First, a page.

John R. Fultz‘s debut novel, Seven Princes: Books of the Shaper: Volume 1, is a slightly strange fantasy. It is a tapestry of fantasies, each thread of influence enhancing and possibly celebrating the others as they are woven together. The first in a series, this is a self-contained novel leading one to expect other books with the same characters that could possibly be read as stand-alone novels but which share a world.
Seven Princes is a rip-roaring adventure with plenty of action, heroics and a deeper history. Using a large cast, he creates an ensemble of characters who provide depth and vitality to a developing land which we are yet to fully discover. Fultz does provide a sense of a land which has forgotten its own history and is slowly recovering it and coming back together again. This forgetfulness provides many threads which might well be explored in future books but also gives the world far more potential. As it remembers, the reader discovers.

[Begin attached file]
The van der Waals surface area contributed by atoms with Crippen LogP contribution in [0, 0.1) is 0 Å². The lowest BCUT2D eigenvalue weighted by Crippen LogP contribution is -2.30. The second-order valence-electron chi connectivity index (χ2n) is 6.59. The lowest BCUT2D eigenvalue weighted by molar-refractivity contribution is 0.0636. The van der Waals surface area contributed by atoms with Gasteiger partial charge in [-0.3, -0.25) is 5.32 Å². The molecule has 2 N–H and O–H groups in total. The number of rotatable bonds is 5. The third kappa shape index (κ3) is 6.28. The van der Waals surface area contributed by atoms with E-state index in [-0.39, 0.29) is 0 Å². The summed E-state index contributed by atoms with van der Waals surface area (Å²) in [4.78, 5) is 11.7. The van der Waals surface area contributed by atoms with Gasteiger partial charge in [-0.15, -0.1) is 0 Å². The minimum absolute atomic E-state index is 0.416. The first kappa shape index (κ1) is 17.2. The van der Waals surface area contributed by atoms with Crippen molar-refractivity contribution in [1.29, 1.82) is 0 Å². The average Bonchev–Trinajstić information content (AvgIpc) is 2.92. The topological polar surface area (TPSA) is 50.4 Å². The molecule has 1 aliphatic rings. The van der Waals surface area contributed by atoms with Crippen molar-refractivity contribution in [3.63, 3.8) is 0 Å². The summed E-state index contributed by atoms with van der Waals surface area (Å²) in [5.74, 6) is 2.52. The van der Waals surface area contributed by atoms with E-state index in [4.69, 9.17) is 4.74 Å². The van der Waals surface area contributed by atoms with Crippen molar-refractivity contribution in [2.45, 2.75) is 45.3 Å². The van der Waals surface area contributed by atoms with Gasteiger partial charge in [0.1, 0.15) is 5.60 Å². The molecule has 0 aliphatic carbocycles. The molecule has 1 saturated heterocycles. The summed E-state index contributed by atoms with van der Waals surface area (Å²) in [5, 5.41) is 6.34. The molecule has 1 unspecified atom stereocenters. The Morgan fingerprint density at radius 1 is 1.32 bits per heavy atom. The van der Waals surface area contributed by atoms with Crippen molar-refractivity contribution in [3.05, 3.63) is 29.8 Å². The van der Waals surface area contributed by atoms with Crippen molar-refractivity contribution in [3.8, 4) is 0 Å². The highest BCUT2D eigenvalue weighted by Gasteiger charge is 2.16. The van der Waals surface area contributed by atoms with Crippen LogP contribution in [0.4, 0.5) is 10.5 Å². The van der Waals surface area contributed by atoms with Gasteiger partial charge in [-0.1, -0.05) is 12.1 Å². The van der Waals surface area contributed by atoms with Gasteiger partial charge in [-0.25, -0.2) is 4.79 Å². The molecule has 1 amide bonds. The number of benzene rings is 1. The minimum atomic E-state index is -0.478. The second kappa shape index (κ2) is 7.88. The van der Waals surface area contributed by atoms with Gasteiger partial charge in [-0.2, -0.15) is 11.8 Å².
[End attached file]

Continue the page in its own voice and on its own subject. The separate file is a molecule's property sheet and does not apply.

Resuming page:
In part this book reads like a love story to the fantasies of Robert E Howard or the Zothique stories of Clark Ashton Smith with a seasoning of HP Lovecraft. In the main the book is an epic sword and sorcery novel which fully enjoys itself and is aware of the genre’s history. Fultz writes with a verve that is refreshing, but layers in a back story which gives the world some substance. The book’s pace though suggests that Mr Fultz is also familiar modern writers as he delivers what is a ripping yarn.
Rather than this series becoming a set of tales about the same cast continuing their adventures, there is a hint that the we will see some characters but Fultz is happy to kill some of the cast and to move on rather than keep the world cast in amber. Instead of sticking to one style, Fultz is canny enough to put in a range and changes the tone of the novel. His mixture of styles and attention to genre history gives this novel an edge as its shows somebody who loves the genre. He has taken the adage about reading widely to heart and provides much of this reading within the novel but with a lighter touch that one might imagine.
Whilst the novel make not break new ground in itself and its take on the genre, it is a full on read and one that I shall be recommending to friends who read epic fantasy.
Seven Princes: Books of the Shaper
John R Fultz, Orbit, £7.99
Update: There is an author blog post on the book on the Orbit site.